Tītipounamu are listed as declining under the New Zealand Threat Classification System. It is the smallest NZ bird – fully grown adults are only about 8 cm long and weigh 6-7 grams. Its common name comes from a colonial New Zealand regiment – its plumage drawing similarities with the uniform of a rifleman. It was also pictured on the reverse side of the old New Zealand two dollar bank note.
The South Island Rifleman is found in high altitude beech forests and near rocky outcrops. It feeds on insects on tree trunks and among leaf litter on the forest floor. Although it constantly moves through the canopy and up and down tree trunks foraging, it can only fly short distances and is unlikely to cross open areas. They build their nest in rock cracks, holes in tree trunks and ground cavities. Females lays 4-5 eggs and two broods a year are common. The rifleman has a high-pitched call that can be out of the range of people’s hearing.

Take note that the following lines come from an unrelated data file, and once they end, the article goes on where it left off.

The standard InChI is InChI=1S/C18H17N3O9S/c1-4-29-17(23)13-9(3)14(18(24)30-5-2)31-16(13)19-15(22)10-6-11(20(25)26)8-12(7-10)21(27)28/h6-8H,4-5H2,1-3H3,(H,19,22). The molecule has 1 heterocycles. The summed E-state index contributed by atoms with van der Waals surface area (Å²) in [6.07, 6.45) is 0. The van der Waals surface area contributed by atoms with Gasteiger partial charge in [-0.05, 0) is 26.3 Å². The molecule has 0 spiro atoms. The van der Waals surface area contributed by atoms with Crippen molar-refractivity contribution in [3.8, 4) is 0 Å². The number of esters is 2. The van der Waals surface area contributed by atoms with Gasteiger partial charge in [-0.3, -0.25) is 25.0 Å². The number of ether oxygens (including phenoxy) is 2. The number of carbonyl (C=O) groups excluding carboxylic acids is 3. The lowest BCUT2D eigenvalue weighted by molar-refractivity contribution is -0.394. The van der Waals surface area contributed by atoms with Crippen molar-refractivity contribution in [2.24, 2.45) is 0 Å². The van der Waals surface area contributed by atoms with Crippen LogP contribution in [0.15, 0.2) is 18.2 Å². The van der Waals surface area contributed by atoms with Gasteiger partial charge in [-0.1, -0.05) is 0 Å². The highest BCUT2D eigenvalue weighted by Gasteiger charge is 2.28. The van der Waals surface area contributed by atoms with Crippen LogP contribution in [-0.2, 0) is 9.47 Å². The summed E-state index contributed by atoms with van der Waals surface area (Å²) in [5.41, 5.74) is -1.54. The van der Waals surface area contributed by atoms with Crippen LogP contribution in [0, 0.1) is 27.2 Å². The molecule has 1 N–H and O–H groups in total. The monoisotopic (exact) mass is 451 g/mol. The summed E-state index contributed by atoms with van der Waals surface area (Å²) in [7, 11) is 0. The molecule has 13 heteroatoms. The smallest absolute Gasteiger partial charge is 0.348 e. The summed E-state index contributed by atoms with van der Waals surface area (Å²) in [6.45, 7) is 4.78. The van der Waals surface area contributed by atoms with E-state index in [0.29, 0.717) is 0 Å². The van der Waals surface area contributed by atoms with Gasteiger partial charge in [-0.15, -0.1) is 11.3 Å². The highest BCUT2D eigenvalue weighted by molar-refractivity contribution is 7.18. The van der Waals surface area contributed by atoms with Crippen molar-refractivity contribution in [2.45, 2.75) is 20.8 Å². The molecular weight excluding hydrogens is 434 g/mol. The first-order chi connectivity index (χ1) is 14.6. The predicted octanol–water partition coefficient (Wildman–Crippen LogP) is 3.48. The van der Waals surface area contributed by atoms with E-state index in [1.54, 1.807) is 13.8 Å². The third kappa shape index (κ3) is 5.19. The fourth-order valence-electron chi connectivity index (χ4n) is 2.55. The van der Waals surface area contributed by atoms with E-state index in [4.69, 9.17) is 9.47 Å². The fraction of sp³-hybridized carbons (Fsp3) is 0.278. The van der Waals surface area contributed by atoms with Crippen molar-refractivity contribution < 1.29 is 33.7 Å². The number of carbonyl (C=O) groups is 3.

It was once common but forest fragmentation from land development means less habitat and isolated populations